"Here Comes Your Man" is the closest the Pixies came to a hit in America. It was rumored to be about a drug dealer, but Black Francis says it's just a story about some hobos who travel by train and die in an earthquake.
Until December 5, 1998, a song had to be issued as a single to make the Hot 100. Aaliyah's "Try Again" was the first tune to top the chart based on airplay alone, without any sales figures being included.
Stevie Wonder wrote the Rufus funk classic "Tell Me Something Good."
The "Don't Stop Believin'" lyric was inspired by Sunset Boulevard, making it perfect for the Rock of Ages musical.
Feist's "1234" is "about lost love, and the hope to recapture what you once had," but it's best known for the Sesame Street version about counting to four.
"This Must Be The Place" is a rare love song by the Talking Heads, with a very personal lyric from David Byrne likely inspired by the woman who became his first wife.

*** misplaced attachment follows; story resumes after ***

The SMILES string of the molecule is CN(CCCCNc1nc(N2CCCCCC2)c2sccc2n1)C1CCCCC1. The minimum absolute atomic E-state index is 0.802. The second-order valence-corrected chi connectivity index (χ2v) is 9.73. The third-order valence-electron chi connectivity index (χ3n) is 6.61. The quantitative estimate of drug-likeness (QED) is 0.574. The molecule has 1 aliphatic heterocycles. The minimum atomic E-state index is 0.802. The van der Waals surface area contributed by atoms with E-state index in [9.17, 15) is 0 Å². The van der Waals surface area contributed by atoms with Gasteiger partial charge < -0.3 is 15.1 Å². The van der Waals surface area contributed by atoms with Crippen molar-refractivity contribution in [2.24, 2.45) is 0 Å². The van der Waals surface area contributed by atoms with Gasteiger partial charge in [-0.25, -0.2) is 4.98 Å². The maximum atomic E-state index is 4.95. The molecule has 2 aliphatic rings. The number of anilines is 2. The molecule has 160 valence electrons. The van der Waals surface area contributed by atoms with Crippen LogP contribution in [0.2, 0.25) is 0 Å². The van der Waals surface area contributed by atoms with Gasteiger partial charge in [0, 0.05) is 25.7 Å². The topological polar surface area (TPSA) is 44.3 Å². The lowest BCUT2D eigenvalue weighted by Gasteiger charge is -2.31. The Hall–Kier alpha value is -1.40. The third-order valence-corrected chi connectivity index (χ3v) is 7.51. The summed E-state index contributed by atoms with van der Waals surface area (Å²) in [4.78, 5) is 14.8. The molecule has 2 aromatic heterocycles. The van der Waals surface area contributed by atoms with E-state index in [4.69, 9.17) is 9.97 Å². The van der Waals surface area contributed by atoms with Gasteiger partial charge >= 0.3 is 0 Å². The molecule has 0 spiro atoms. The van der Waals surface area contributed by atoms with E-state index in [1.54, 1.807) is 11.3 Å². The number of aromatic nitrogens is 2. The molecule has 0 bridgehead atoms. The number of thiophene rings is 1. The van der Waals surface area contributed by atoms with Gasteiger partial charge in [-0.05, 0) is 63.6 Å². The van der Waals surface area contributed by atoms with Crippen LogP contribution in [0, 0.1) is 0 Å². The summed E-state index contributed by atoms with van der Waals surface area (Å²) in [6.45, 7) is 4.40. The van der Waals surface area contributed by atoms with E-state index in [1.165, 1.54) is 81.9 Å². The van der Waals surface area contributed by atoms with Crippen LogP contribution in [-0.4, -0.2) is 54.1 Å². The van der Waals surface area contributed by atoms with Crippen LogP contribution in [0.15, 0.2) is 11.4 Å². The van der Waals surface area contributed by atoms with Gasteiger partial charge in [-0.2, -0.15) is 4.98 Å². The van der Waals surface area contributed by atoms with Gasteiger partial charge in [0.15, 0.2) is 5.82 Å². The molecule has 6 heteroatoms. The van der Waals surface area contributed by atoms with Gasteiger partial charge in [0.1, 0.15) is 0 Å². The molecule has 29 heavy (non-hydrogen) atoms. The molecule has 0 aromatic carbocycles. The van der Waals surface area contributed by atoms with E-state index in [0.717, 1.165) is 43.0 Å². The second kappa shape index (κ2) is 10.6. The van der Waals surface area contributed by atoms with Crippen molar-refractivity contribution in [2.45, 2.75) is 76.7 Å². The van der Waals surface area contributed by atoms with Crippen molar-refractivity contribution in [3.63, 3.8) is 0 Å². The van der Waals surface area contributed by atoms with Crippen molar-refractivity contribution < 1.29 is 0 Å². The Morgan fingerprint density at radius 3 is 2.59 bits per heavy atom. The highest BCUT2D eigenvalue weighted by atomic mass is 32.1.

What are the biggest US hits with French, Spanish (not "Rico Suave"), Italian, Scottish, Greek, and Japanese titles?
How a goofy detective movie, a disenchanted director and an unlikely songwriter led to one of the biggest hits in pop history.
Just how much did these monsters of rock dabble in the occult?
Mike Rutherford talks about the "Silent Running" storyline and "Land Of Confusion" in the age of Trump.
Dwarfs on stage with an oversize Stonehenge set? Dabbling in Satanism? Find out which Spinal Tap-moments were true for Black Sabbath.
The Doobies guitarist and lead singer, Tom wrote the classics "Listen To The Music," "Long Train Runnin'" and "China Grove."